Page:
Teach This Poem, though developed with a classroom in mind, can be easily adapted for remote learning, hybrid learning models, or in-person classes. Please see our suggestions for how to adapt this lesson for remote or blended learning. We have also noted suggestions when applicable and will continue to add to these suggestions online.

Featured Poem

Related Resource

View images from Carrie Mae Weems' Kitchen Table series in the New York Times here.

Classroom Activities

  1. Warm-up: View images from Carrie Mae Weems’ Kitchen Table Series here. (Teachers, you can find more photographs from this series in this New York Times slideshow.) Look closely at the different images. What do you see? Look again. What else can you find? 

  2. Before Reading the Poem: Look again at the photographs you just viewed. In them, what purpose does the kitchen table serve? 

  3. Reading the Poem: Read the poem “Perhaps the World Ends Here” by Joy Harjo silently. What do you notice about the poem? Annotate for any words or phrases that stand out to you or any questions you might have.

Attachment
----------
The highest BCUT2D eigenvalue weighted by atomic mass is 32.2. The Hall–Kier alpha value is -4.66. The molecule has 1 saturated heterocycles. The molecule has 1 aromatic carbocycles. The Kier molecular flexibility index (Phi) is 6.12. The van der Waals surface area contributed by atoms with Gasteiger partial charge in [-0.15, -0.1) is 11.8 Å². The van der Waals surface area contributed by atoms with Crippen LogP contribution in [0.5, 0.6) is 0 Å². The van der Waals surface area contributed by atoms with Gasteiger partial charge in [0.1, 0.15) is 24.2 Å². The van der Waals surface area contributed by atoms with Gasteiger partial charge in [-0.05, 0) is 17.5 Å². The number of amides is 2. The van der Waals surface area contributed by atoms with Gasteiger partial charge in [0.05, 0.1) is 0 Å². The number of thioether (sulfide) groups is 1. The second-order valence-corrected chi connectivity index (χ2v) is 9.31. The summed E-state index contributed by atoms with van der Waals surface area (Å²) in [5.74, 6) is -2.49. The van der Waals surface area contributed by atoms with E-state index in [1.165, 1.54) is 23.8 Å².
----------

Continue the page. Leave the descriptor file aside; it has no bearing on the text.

4. Listening to the Poem (enlist two volunteers to read the poem aloud): Listen as the poem is read aloud twice, and write down any additional words and phrases that stand out to you. Call back the lines that you like by saying these lines aloud with your classmates. 

  5. Small-group Discussion: Share what you noticed in the poem with a small group of students. Based on the discussion from the beginning of class and what you just shared with your small group, what is the role of the kitchen table? Why? What rituals are performed at the table? 

  6. Whole-class Discussion: Re-read this line: “The world begins at a kitchen table. No matter what, we must eat to live.” What might the significance of this line be? What is your favorite image or ritual in the poem? Why? 

  7. Extension for Grades 7-8: Use either the photographs you viewed at the beginning of class or the images in the poem to write an origin story of this table. How did this table come to be? What materials make up the table? How did the table make its way to the family in the poem or in the photographs? 

  8. Extension for Grades 9-12: Continue viewing images from Carrie Mae Weems’ Kitchen Table series. Compare and contrast the tables in the series and the poem. How do these compare and contrast to your own family rituals? Write a lyrical personal essay. 

More Context for Teachers

In this 2019 interview, U.S. Poet Laureate Joy Harjo says, “I see and hear the presence of generations making poetry through the many cultures that express America. They range from ceremonial orality which might occur from spoken word to European fixed forms; to the many classic traditions that occur in all cultures, including theoretical abstract forms that find resonance on the page or in image.” Read more, and discover more lesson plans featuring poems by Joy Harjo.